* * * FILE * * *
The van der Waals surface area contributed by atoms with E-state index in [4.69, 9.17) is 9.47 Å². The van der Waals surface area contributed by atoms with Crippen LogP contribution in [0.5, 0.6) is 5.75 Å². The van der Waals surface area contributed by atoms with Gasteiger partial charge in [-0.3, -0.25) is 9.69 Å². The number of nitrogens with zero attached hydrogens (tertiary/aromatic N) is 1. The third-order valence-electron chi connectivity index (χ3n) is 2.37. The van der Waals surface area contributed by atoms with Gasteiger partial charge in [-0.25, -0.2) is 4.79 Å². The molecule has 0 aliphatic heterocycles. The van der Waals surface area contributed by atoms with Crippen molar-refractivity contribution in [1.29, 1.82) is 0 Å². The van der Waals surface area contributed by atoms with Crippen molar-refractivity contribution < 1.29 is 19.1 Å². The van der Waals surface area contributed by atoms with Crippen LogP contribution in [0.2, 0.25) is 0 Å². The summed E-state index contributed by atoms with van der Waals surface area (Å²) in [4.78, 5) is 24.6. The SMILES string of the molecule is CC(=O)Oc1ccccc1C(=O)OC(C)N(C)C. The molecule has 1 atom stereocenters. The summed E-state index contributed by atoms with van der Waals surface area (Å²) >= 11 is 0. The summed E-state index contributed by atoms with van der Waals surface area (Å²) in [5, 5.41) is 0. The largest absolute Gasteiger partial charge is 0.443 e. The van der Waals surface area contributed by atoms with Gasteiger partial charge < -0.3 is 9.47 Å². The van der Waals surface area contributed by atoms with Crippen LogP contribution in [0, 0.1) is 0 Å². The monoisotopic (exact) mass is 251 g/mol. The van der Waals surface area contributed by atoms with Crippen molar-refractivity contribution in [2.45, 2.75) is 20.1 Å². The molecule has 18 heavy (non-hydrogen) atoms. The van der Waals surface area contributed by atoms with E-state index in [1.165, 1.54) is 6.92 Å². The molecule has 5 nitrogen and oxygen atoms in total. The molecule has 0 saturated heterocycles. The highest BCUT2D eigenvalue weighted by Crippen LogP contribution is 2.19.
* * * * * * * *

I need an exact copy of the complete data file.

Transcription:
The van der Waals surface area contributed by atoms with E-state index in [4.69, 9.17) is 9.47 Å². The van der Waals surface area contributed by atoms with Crippen LogP contribution in [0.5, 0.6) is 5.75 Å². The van der Waals surface area contributed by atoms with Gasteiger partial charge in [-0.3, -0.25) is 9.69 Å². The number of nitrogens with zero attached hydrogens (tertiary/aromatic N) is 1. The third-order valence-electron chi connectivity index (χ3n) is 2.37. The van der Waals surface area contributed by atoms with Gasteiger partial charge in [-0.25, -0.2) is 4.79 Å². The molecule has 0 aliphatic heterocycles. The van der Waals surface area contributed by atoms with Crippen molar-refractivity contribution in [1.29, 1.82) is 0 Å². The van der Waals surface area contributed by atoms with Crippen molar-refractivity contribution < 1.29 is 19.1 Å². The van der Waals surface area contributed by atoms with Crippen LogP contribution in [0.2, 0.25) is 0 Å². The summed E-state index contributed by atoms with van der Waals surface area (Å²) in [4.78, 5) is 24.6. The SMILES string of the molecule is CC(=O)Oc1ccccc1C(=O)OC(C)N(C)C. The molecule has 1 atom stereocenters. The summed E-state index contributed by atoms with van der Waals surface area (Å²) >= 11 is 0. The summed E-state index contributed by atoms with van der Waals surface area (Å²) in [5, 5.41) is 0. The largest absolute Gasteiger partial charge is 0.443 e. The van der Waals surface area contributed by atoms with Gasteiger partial charge < -0.3 is 9.47 Å². The van der Waals surface area contributed by atoms with Crippen LogP contribution in [0, 0.1) is 0 Å². The monoisotopic (exact) mass is 251 g/mol. The van der Waals surface area contributed by atoms with Crippen molar-refractivity contribution in [2.45, 2.75) is 20.1 Å². The molecule has 18 heavy (non-hydrogen) atoms. The van der Waals surface area contributed by atoms with E-state index in [1.165, 1.54) is 6.92 Å². The molecule has 5 nitrogen and oxygen atoms in total. The molecule has 0 saturated heterocycles. The highest BCUT2D eigenvalue weighted by Crippen LogP contribution is 2.19.